The demolition of locks and dams No. 1, No. 2 and No. 3 along the Cape Fear River would restore very important spawning and nursery habitat for these migratory fish in the river, and increases in their populations would likely result, according to the N.C. Wildlife Resources Commission, N.C. Division of Marine Fisheries, U.S. Fish and Wildlife Service and the National Marine Fisheries Service.
If recovery of the striped bass, American shad and hickory shad populations happened as predicted, recreational and commercial fisheries for these fish would improve. Coastal marine fisheries would benefit also because juvenile shad and herring spawned in fresh waters migrate downstream to the ocean and provide an important prey base for other popular fish species, such as red drum, flounder, bluefish and seatrout.
"The combined effects of increased shad and striped bass populations along with the benefits of an increase forage base for other game fish could potentially generate millions of dollars annually to North Carolina's economy," said Mike Wicker of the U.S. Fish and Wildlife Service. "River herring and sturgeon, species that are at all time record low numbers, would greatly benefit by once again having access to their historic spawning and nursery area habitats."
Nationwide, removal of old and non-functioning dams from rivers and waterways is a growing trend. Many small dams that once provided water power to turn grist mills or saw blades now serve no useful function but block migratory fish from their historic spawning and nursery areas.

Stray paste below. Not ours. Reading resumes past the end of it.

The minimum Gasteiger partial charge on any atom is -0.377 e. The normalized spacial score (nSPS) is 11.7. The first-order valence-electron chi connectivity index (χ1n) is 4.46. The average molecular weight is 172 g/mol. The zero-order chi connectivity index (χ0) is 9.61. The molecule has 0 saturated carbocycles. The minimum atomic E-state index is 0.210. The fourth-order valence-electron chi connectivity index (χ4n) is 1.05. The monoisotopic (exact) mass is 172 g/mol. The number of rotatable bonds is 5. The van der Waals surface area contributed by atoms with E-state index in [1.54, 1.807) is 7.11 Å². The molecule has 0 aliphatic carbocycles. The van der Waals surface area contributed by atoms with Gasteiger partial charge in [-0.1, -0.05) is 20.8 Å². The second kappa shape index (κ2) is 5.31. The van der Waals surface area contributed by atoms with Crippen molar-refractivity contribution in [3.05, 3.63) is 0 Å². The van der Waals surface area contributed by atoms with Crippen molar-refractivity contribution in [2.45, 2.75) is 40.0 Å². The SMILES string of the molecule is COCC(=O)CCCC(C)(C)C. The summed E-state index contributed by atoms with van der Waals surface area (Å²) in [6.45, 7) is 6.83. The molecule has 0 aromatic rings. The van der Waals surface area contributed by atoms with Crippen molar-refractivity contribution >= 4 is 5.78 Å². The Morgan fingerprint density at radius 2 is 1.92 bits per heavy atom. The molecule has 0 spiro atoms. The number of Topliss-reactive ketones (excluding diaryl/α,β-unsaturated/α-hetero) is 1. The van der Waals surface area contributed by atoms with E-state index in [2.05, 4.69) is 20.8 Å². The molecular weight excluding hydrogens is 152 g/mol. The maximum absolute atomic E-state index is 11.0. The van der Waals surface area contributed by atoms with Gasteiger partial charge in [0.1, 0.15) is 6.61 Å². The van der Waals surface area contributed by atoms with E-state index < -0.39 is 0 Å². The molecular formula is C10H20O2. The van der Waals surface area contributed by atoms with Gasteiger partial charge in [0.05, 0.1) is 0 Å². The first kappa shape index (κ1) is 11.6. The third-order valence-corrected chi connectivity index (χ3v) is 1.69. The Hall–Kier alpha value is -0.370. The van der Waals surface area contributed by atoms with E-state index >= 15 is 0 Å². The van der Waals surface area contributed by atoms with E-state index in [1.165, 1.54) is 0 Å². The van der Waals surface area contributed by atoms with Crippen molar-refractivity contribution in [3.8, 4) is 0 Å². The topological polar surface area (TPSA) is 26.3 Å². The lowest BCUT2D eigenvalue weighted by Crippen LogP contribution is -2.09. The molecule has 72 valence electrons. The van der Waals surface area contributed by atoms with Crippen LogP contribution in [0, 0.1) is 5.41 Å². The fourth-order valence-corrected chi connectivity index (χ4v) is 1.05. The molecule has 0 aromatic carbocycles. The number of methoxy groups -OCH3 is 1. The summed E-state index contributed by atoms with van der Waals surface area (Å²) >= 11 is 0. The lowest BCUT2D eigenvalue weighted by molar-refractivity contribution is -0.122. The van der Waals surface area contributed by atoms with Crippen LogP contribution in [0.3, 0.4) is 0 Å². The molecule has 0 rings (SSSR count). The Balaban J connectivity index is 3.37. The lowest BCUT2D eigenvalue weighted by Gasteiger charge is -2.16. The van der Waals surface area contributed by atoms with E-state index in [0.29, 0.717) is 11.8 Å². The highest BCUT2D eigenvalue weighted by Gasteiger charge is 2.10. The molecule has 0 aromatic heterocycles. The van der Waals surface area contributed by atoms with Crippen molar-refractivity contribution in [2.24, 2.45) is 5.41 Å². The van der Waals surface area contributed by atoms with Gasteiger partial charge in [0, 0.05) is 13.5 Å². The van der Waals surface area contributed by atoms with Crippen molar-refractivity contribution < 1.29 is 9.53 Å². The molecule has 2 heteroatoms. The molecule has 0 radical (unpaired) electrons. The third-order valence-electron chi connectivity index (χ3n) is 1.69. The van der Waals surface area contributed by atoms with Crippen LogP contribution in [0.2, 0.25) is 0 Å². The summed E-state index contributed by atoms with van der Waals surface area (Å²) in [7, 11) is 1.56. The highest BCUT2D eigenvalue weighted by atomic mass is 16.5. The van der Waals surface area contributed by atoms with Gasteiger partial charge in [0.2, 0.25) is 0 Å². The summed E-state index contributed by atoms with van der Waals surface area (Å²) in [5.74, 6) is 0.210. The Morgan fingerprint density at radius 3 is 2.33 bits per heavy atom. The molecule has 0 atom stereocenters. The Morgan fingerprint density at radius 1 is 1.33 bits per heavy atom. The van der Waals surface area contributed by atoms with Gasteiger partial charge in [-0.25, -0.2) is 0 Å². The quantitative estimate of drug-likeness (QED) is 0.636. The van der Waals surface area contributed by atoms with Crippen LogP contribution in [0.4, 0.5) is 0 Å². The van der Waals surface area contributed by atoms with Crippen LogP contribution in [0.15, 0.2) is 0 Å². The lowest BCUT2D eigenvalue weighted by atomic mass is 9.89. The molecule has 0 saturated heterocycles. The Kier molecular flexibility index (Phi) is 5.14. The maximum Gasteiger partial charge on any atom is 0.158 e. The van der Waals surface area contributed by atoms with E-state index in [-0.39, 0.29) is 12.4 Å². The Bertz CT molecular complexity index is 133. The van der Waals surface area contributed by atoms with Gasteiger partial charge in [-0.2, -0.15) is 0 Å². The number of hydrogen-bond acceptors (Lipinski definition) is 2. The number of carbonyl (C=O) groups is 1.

In North Carolina, the removal in 1998 of Quaker Neck Dam on the Neuse River near Raleigh resulted in migratory striped bass and American shad being able to reach their former spawning grounds. Since removal of Quaker Neck Dam, other smaller dams on Little River, a tributary of Neuse River, have reopened many more miles of spawning habitat as well.
The U.S. Army Corps of Engineers owns and operates Lock and Dams No. 1, No. 2 and No. 3 on the Cape Fear River, and these structures are no longer used for navigation, which was their intended purpose. The Corps is interested in "decommissioning" the dams and is currently studying their options as part of a General Reevaluation Report for the Wilmington Harbor Deepening Project.
Although the Cape Fear River locks and dams were not designed for water supply, Wilmington, Fayetteville and other local users depend on impounded waters behind these dams for their water supply source. The fishery agencies are committed to working in partnership with these water users and other agencies to find water supply solutions that will satisfy municipal water needs before any of the three Cape Fear River lock and dams are removed.
State and federal fishery agencies promoting removal of these dams are anxious to work collaboratively with municipalities and citizen groups to restore fisheries habitat in North Carolina's coastal rivers.
"The benefits of restoring healthy fish populations in the state's rivers and streams go far beyond the enjoyment of just catching a fish," said Bob Curry, chief of the Wildlife Resources Commission's Division of Inland Fisheries. "They extend to our economy, to our culture and to our dedication to conserving our rich heritage of natural resources."